The 1928 Summer Olympics, officially known as the Games of the IX Olympiad, was an international multi-sport event which was celebrated in 1928 in Amsterdam, The Netherlands. Amsterdam had bid for the 1920 and 1924 Olympic Games, but had to give way to war-victim Antwerp, Belgium and Pierre de Coubertin's Paris, respectively. The only other candidate city for the 1928 Games was Los Angeles, which would host the Olympics four years later.
The United States Olympic Committee measured the costs and revenue of the 1928 Games in preparation for the 1932 Summer Olympics. The committee reported a total cost of US$1.183 million with receipts of US$1.165 million for a loss of US$18,000 - much less than that of the previous Games.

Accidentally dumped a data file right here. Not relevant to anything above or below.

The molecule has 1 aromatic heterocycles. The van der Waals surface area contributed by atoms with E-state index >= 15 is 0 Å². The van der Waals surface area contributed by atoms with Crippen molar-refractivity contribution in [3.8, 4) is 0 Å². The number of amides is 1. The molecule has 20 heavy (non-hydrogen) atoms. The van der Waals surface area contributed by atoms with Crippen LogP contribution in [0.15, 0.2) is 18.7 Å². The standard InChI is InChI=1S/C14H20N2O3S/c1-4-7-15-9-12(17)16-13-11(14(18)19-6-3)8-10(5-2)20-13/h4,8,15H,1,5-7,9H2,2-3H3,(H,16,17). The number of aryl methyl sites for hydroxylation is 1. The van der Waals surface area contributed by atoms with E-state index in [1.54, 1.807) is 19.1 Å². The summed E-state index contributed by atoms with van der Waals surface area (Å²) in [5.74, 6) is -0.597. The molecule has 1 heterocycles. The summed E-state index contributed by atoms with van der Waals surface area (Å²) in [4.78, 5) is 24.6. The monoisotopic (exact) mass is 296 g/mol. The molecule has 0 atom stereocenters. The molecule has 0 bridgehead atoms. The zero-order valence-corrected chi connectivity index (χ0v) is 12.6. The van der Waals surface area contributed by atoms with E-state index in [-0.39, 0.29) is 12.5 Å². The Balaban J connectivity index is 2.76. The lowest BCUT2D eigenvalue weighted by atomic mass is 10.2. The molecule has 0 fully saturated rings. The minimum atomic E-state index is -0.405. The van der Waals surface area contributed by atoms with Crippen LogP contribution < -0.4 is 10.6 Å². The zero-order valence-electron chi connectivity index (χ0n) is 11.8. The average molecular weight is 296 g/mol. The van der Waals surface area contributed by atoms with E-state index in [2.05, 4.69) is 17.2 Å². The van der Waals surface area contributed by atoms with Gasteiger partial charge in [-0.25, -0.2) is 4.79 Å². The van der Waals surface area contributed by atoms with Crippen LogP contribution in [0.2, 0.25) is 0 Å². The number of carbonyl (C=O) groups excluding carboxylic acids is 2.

For the first time, the Olympic Flame was lit during the Olympics. The torch relay, however, would not occur until the 1936 Summer Olympics. These games were also the first to feature a standard schedule of 16 days, which is still followed. Previously, competition was stretched out over several months.